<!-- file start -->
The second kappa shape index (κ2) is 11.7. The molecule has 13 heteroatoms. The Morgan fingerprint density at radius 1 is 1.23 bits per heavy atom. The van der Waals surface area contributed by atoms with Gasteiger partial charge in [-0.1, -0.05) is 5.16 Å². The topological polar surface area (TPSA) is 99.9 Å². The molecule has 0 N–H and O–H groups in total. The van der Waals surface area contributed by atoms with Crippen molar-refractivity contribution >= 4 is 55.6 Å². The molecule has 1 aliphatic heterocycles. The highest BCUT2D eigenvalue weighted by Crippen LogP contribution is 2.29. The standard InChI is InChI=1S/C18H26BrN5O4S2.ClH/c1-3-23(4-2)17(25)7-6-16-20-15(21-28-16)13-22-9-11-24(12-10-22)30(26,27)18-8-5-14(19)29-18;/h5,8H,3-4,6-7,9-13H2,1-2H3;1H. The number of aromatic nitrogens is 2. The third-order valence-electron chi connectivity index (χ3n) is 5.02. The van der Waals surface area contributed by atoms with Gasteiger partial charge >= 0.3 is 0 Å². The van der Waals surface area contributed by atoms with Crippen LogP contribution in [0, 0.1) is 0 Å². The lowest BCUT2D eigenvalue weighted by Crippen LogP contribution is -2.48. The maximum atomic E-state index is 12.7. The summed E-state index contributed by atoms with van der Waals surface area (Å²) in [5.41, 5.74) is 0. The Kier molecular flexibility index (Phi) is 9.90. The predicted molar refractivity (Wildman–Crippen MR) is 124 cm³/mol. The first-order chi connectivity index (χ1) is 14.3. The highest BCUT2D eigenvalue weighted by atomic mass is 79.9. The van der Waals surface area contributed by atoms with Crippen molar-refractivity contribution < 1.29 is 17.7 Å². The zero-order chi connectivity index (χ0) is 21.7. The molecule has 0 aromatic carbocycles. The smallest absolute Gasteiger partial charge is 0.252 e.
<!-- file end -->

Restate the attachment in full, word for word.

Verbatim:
The second kappa shape index (κ2) is 11.7. The molecule has 13 heteroatoms. The Morgan fingerprint density at radius 1 is 1.23 bits per heavy atom. The van der Waals surface area contributed by atoms with Gasteiger partial charge in [-0.1, -0.05) is 5.16 Å². The topological polar surface area (TPSA) is 99.9 Å². The molecule has 0 N–H and O–H groups in total. The van der Waals surface area contributed by atoms with Crippen molar-refractivity contribution >= 4 is 55.6 Å². The molecule has 1 aliphatic heterocycles. The highest BCUT2D eigenvalue weighted by Crippen LogP contribution is 2.29. The standard InChI is InChI=1S/C18H26BrN5O4S2.ClH/c1-3-23(4-2)17(25)7-6-16-20-15(21-28-16)13-22-9-11-24(12-10-22)30(26,27)18-8-5-14(19)29-18;/h5,8H,3-4,6-7,9-13H2,1-2H3;1H. The number of aromatic nitrogens is 2. The third-order valence-electron chi connectivity index (χ3n) is 5.02. The van der Waals surface area contributed by atoms with Gasteiger partial charge >= 0.3 is 0 Å². The van der Waals surface area contributed by atoms with Crippen LogP contribution in [0, 0.1) is 0 Å². The lowest BCUT2D eigenvalue weighted by Crippen LogP contribution is -2.48. The maximum atomic E-state index is 12.7. The summed E-state index contributed by atoms with van der Waals surface area (Å²) in [5.41, 5.74) is 0. The Kier molecular flexibility index (Phi) is 9.90. The predicted molar refractivity (Wildman–Crippen MR) is 124 cm³/mol. The first-order chi connectivity index (χ1) is 14.3. The highest BCUT2D eigenvalue weighted by atomic mass is 79.9. The van der Waals surface area contributed by atoms with Crippen molar-refractivity contribution < 1.29 is 17.7 Å². The zero-order chi connectivity index (χ0) is 21.7. The molecule has 0 aromatic carbocycles. The smallest absolute Gasteiger partial charge is 0.252 e.